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Dharamdas Hargovandas Vs. First Income-tax Officer - Court Judgment

LegalCrystal Citation
CourtIncome Tax Appellate Tribunal ITAT Hyderabad
Decided On
Judge
Reported in(1985)11ITD544(Hyd.)
AppellantDharamdas Hargovandas
RespondentFirst Income-tax Officer
Excerpt:
.....the income in law. there is no inconsistency involved in the departmental action in assessing the trust income for earlier years in the hands of the beneficiary and considering the capital loss in the hands of the trustee. after all, only a life interest was offered and assessed, even for wealth-tax purposes in the hands of the beneficiary and not the entire corpus precisely for the same reason, as we have indicated here for our conclusion. if it had been a capital gain instead of the loss, we have no doubt that our conclusion would be the same, i.e., such capital gains cannot be considered in the assessee's hands but it had to be taxed only in the trustee's hands.7. we have, however, yet to deal with another argument on behalf of the assessee that the words 'in the like manner and to.....
Judgment:
1. This is an appeal filed by Shri Dharamdas Hargovandas of Bombay against the order of the AAC for the assessment year 1978-79.

2. The assessee is an individual and derives income from property, interest and deposits and had also made long-term capital gains to the extent of Rs. 34,024 on sale of two ownership flats during the relevant accounting year. The assessee had claimed set off against this profit a long-term capital loss of Rs. 75,000 determined in the case of Bai Harkorebai Gordhandas Trust, of which he is the sole beneficiary. This loss was determined in the hands of the trustee for the assessment year 1976-77. The ITO did not allow the claim, but all the same allowed set off of Rs. 34,024 out of long-term capital gains determined in the assessee's own case for the assessment year 1977-78. The result was that the long-term capital gains were nil, a result which the assessee himself wanted. But the assessee is not satisfied with the order because the capital loss determined for the assessment year 1977-78 got reduced by Rs. 34,024 to Rs. 60,751. It appears, that the assessee has long-term capital gains in a later year and the decision taken by the ITO is likely to affect such other assessments, and consequently, the assessee's liability to tax. It is for this reason that the assessee preferred an appeal requiring that the set off should be of the loss determined in the trust's case for the assessment year 1976-77 as against the set off of loss in the assessee's own case for the assessment year 1977-78. The reason for the disallowance of the assessee's claim in the assessment was that the ITO considered that the trust's assessment, being different from the one of the assessee, there could not be a set off of the loss in one case against the income in the other. He also pointed out that the assessment in the hands of the trustee was in the status of an AOP, inasmuch as there was more than one trustee. The AAC confirmed the assessment. According to him, the trust's loss can be carried forward only in the trustees' case and cannot be set off in the assessee's hands. The assessee is, therefore, in second appeal.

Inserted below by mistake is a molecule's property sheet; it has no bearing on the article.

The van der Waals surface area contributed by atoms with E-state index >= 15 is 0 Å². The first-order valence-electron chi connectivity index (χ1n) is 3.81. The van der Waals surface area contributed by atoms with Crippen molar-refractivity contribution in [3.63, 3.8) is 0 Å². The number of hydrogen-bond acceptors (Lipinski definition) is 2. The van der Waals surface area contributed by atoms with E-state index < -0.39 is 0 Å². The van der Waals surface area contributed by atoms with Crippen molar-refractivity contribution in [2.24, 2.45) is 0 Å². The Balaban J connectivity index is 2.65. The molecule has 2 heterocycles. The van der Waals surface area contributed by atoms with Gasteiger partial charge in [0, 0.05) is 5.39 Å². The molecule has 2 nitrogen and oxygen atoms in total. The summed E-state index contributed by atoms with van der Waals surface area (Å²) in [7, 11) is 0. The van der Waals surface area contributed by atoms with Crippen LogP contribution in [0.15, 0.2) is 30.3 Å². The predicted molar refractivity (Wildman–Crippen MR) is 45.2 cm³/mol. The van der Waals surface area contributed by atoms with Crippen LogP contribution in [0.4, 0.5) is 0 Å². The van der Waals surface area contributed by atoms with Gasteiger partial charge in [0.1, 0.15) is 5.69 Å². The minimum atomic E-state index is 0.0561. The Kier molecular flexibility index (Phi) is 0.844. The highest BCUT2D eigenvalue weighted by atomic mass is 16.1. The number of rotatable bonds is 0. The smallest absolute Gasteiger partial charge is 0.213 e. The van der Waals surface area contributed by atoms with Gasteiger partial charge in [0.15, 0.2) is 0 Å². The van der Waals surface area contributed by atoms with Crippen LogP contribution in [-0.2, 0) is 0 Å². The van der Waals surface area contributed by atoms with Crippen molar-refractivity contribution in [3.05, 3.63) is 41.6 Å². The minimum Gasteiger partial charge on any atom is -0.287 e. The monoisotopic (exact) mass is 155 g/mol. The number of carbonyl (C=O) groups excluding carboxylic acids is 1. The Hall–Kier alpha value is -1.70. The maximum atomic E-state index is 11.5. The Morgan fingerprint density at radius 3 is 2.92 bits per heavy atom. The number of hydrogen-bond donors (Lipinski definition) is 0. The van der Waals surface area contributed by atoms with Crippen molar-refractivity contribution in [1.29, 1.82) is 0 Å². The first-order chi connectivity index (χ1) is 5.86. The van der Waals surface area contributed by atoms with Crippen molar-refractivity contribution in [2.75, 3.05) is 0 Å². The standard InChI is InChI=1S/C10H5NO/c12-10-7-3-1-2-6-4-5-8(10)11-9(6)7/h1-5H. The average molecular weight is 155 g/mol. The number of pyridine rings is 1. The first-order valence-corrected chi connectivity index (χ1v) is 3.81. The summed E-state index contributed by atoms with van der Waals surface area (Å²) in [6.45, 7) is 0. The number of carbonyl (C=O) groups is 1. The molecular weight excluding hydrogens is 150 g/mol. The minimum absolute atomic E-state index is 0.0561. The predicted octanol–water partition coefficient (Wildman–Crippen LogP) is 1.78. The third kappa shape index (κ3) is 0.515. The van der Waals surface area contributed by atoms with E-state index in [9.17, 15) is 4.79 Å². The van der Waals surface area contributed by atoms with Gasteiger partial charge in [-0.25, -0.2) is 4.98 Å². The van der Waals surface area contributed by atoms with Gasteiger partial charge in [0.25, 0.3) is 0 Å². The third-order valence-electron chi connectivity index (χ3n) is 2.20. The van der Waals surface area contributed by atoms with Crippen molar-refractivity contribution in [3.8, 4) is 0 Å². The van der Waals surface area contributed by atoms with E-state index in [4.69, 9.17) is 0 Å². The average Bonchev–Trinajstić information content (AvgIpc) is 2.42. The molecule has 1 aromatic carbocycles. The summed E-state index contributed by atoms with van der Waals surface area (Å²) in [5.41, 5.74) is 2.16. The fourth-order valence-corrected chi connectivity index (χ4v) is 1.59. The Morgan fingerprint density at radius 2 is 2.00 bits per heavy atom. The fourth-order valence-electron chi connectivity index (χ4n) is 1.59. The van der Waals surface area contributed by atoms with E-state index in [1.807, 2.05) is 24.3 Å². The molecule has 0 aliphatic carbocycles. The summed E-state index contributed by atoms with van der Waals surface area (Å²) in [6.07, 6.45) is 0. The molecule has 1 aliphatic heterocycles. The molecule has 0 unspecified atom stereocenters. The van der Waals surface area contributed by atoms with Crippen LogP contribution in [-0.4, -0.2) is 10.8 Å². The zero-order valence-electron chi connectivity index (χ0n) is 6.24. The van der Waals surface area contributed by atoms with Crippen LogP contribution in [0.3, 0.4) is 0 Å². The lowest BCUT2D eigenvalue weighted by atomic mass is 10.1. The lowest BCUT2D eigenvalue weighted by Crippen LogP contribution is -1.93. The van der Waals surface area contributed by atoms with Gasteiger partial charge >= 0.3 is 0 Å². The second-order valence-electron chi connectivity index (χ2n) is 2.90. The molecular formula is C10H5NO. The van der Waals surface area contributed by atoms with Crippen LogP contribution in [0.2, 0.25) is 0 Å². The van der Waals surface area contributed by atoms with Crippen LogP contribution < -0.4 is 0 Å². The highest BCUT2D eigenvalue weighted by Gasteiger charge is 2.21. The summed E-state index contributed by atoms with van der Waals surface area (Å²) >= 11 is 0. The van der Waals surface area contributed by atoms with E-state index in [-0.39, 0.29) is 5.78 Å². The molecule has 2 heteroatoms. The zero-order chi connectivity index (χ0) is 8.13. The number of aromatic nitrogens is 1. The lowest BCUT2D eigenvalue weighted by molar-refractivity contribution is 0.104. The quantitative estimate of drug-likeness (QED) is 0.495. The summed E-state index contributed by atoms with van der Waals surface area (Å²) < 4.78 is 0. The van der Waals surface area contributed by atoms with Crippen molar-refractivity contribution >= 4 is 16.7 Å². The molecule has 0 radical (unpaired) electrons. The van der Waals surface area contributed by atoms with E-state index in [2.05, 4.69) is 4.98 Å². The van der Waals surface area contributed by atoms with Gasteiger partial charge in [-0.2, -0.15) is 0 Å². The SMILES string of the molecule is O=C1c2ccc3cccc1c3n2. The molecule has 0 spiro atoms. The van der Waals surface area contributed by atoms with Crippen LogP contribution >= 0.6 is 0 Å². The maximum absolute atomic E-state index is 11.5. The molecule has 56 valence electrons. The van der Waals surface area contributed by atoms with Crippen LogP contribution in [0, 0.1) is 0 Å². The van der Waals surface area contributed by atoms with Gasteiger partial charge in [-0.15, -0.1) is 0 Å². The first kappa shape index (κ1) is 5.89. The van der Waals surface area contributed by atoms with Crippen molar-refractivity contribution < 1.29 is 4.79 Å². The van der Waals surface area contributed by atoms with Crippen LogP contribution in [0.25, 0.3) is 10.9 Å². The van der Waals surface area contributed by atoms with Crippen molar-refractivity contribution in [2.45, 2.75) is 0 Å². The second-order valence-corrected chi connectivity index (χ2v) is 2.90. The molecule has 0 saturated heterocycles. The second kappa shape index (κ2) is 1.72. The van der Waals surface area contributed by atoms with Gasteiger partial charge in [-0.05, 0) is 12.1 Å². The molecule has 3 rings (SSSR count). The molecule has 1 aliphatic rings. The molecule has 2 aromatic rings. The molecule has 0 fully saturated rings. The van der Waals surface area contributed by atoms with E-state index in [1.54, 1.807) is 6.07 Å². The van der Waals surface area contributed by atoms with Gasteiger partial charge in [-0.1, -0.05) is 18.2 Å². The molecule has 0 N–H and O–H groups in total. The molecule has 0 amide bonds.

3. The learned representative for the assessee took us over the two trust documents which were initially meant for the benefit of the assessee and his brother and a subsequent agreement dated 6-5-1962 between the trustees of the deeds of the trust, whereby the properties under the trust were bifurcated, subject, of course, to the same benefits to the respective beneficiaries on same terms. The result is that the assessee was the sole beneficiary during his lifetime of the income from certain properties in pursuance of the agreement, dated 6-5-1962. The income was also assessed for income-tax purpose in the assessee's personal assessments. But the capital loss on sale of property in trust on 8-5-1975 was determined at Rs. 75,000 in the trustee's hands for the assessment year 1976-77. The learned representative for the assessee took us over the terms of the trust as well as the statutory provisions, relating to assessment on representative-assessees. He pointed out that the assessment on a representative-assessee is an optional one. This assessee had been taxed in the past on the income of the trust property in his own case.